Classic Novel - Animal Farm
In George Orwell's Animal Farm, the character Napoleon is an extravagantly evil character who uses military force (his nine attack dogs) to intimidate and control the other animals. In his incomparable deceit and cunning, Napoleon proves more treacherous than his counterpart, Snowball. Indeed, from the very beginning of the novel, Napoleon emerges as a selfish, corrupt opportunist. Though he is present at all meetings of the newly formed state, Napoleon never makes any contribution to the revolution of the animals. Napoleon never shows any interest in the strength of Animal Farm itself, only in his power and control over it. The only project he truly undertakes with any enthusiasm is the raising of a litter of puppies. Though he does not educate the dogs for their own well being, but rather for his own good (it is this litter that becomes his own private army of attack dogs.) As Napoleon's power and influence over the animals spread his tyrannical and brutal personality becomes ever more apparent. Napoleon's character, in truth, possesses few if any admirable qualities and is more marked by the brutality, tyranny, deception, and corruption of the archetypal totalitarian ruler.
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In Animal Farm, the pig Squealer abuses language to justify Napoleon's actions and policies to the lower class animals by whatever means necessary. Through manipulation, such as when he teaches the sheep in Animal Farm to bleat “Four legs good, two legs better!” whenever any of the animals begin to object to Napoleon's policies, Squealer limits any chance for the working animals to object and speak their minds. By complicating language unnecessarily, he confuses and intimidates the uneducated but earnest, working animals such as when he explains that pigs, who are the “brainworkers” of the farm, consume milk and apples not for pleasure, but for the good of their comrades. Furthermore, Squealer employs jargon (“tactics, tactics”) as well as false statistics, to create a sense of self-doubt, confusion and helpless in all the “lower class animals” (all but the dogs and pigs). Squealer's lack of conscience and unwavering, unconditional loyalty to his leader, alongside his equivocal and eloquent speeches, make him the perfect propagandist for Napoleon's reign. It is this combination of un-admirable qualities that marks the character of Squealer the pig.
Granted, Orwell's Animal farm is a fictitious fairy story, and in keeping with such fables, set in an unspecified time period devoid of historical references that would allow the reader to date the story precisely. Consequently, there are no time elements of the story that are pertinent to the plot except those regarding the machinery and technology used in the certain areas of the farm. On the other hand, there are various places that have a direct and symbolic pertinence to the story's plot. The Animal Farm itself is physically located between two other farms that take turns in providing an enemy for Napoleon to unite the lower class animals under. This unity is a paramount example of the manipulation that Napoleon and the other pigs use to distract the lower class animals from the reality of their abhorred living conditions. Additionally, the barn and windmill play important roles in the plot of the story with their roles in the seven commandments of animalism and forced labor of the lower class animals, respectively.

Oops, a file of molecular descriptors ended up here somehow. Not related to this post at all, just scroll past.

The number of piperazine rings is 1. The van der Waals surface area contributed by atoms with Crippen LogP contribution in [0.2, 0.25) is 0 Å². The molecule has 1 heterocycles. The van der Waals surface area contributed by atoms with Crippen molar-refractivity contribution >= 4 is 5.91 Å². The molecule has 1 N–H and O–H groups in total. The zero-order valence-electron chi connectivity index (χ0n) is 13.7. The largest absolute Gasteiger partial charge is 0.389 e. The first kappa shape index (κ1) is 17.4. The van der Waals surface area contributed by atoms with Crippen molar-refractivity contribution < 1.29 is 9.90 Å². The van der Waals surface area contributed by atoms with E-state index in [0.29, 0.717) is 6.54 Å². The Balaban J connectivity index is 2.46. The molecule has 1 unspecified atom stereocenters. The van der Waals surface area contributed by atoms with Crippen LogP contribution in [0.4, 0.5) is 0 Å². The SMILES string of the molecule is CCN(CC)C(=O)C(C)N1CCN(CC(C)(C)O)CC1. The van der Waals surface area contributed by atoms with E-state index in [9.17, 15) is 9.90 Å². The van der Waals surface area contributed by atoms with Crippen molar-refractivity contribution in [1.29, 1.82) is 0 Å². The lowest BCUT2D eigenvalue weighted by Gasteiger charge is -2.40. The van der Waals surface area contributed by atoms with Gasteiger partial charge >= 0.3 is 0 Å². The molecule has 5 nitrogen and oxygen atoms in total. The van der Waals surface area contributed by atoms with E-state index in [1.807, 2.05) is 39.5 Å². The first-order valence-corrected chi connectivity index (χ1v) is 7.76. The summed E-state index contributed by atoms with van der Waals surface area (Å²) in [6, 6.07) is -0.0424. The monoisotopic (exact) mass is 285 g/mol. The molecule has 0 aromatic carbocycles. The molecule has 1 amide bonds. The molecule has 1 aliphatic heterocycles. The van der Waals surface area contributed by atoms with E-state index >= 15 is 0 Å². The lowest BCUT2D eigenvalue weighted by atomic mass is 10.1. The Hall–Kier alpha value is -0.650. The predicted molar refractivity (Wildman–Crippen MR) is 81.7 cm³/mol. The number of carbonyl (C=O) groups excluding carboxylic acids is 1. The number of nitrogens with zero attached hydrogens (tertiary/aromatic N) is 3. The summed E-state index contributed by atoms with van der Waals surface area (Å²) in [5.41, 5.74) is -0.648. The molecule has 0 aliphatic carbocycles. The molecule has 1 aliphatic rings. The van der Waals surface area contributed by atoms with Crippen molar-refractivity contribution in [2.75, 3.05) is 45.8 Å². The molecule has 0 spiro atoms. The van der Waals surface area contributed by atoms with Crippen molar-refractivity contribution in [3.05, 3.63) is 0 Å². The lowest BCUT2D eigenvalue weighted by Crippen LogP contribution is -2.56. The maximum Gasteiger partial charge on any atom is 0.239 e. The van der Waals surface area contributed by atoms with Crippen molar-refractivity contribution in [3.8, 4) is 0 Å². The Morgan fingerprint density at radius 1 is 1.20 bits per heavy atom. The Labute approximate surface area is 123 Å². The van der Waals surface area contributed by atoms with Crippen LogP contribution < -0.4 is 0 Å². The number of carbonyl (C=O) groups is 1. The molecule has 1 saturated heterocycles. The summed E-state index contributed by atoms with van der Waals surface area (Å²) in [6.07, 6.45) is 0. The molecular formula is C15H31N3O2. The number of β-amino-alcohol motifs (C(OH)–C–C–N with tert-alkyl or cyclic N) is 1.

Admittedly, Orwell wrote Animal Farm with a political subtext. The pig Napoleon and his counterpart Snowball are actually based on Joseph Stalin and Leon Trotsky, respectively, and the events that take place in the book are meant to reflect the actual events that took place during the Russian revolution in the 1940's. Orwell's negative portrayal of the of the actions of the pig Napoleon implies a negative view of the socialist values and ideologies of Stalin and Trotsky. These are values that hold very strongly especially I 21st century democratic America. Additionally, the actions of the pigs as they reflect very basic aspects of human nature such as greed will always compare to preset values.
Additionally, one of the themes of Animal farm is that the ignorance and unwillingness to question authority condemns the working class to suffer the full extent of a ruler's oppression. Animal Farm is not told from the perspective of any particular character, though. Instead, the story is told from the perspective of the common, lower class animals as a whole. These animals give Orwell a chance to explain how situations of oppression arise not only from the manipulation and tactics of the oppressors but also from the naïveté of the oppressed, who are not necessarily in a position to be better educated or informed. For example, when presented with a dilemma, Boxer prefers not to work out the implications of various possible actions but instead to repeat to himself his maxim, “Napoleon is always right.” Also, the inability of many animals to read properly limits them in being ale to dispute the lies spread y the pigs. Animal Farm, in this way demonstrates the importance of education, free-thinking, among the population.
Finally, the pig Napoleon experiences several different types of conflicts in the story. The foremost of these being his fighting with snowball (a man vs. man conflict). Also his role in separating the pigs from the rest of the animals represents a large scale man vs. society conflict on the farm. Both of the conflicts are solved by Napoleon's use of cunning, deception, ad ruthlessness. Specifically, the problem of Snowball's growing popularity on the farm is solved by driving him off the farm with the attack dogs. The Situation with the societal stratification, on the other hand was a slow and gradual process that required the use of propaganda and a gradual altering of the common animals collective memory.
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